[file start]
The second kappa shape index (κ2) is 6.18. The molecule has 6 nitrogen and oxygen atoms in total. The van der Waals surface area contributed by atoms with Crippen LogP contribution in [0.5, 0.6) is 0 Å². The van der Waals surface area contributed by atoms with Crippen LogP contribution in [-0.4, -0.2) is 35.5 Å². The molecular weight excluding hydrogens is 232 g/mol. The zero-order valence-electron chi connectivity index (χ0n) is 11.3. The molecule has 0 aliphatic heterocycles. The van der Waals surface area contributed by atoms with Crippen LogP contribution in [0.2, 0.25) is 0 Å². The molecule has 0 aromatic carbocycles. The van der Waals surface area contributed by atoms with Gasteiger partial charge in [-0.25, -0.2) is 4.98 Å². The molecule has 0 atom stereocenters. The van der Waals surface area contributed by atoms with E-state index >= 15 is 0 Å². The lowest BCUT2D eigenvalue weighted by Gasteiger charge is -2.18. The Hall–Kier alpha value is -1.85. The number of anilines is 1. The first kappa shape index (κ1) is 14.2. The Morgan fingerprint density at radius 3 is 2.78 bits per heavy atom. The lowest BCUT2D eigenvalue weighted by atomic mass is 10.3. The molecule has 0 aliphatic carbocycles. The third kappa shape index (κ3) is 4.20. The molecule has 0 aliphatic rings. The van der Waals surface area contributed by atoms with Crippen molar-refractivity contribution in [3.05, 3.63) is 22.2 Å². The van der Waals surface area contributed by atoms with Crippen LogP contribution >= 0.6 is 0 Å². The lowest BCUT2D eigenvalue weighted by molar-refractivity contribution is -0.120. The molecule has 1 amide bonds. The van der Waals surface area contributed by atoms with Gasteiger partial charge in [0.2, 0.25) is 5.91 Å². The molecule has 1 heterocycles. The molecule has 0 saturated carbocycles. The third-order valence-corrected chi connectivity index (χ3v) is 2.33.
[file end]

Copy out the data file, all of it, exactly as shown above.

The second kappa shape index (κ2) is 6.18. The molecule has 6 nitrogen and oxygen atoms in total. The van der Waals surface area contributed by atoms with Crippen LogP contribution in [0.5, 0.6) is 0 Å². The van der Waals surface area contributed by atoms with Crippen LogP contribution in [-0.4, -0.2) is 35.5 Å². The molecular weight excluding hydrogens is 232 g/mol. The zero-order valence-electron chi connectivity index (χ0n) is 11.3. The molecule has 0 aliphatic heterocycles. The van der Waals surface area contributed by atoms with Crippen LogP contribution in [0.2, 0.25) is 0 Å². The molecule has 0 aromatic carbocycles. The van der Waals surface area contributed by atoms with Gasteiger partial charge in [-0.25, -0.2) is 4.98 Å². The molecule has 0 atom stereocenters. The van der Waals surface area contributed by atoms with E-state index >= 15 is 0 Å². The lowest BCUT2D eigenvalue weighted by Gasteiger charge is -2.18. The Hall–Kier alpha value is -1.85. The number of anilines is 1. The first kappa shape index (κ1) is 14.2. The Morgan fingerprint density at radius 3 is 2.78 bits per heavy atom. The lowest BCUT2D eigenvalue weighted by atomic mass is 10.3. The molecule has 0 aliphatic carbocycles. The third kappa shape index (κ3) is 4.20. The molecule has 0 aliphatic rings. The van der Waals surface area contributed by atoms with Crippen molar-refractivity contribution in [3.05, 3.63) is 22.2 Å². The van der Waals surface area contributed by atoms with Crippen LogP contribution >= 0.6 is 0 Å². The lowest BCUT2D eigenvalue weighted by molar-refractivity contribution is -0.120. The molecule has 1 amide bonds. The van der Waals surface area contributed by atoms with Gasteiger partial charge in [0.2, 0.25) is 5.91 Å². The molecule has 1 heterocycles. The molecule has 0 saturated carbocycles. The third-order valence-corrected chi connectivity index (χ3v) is 2.33.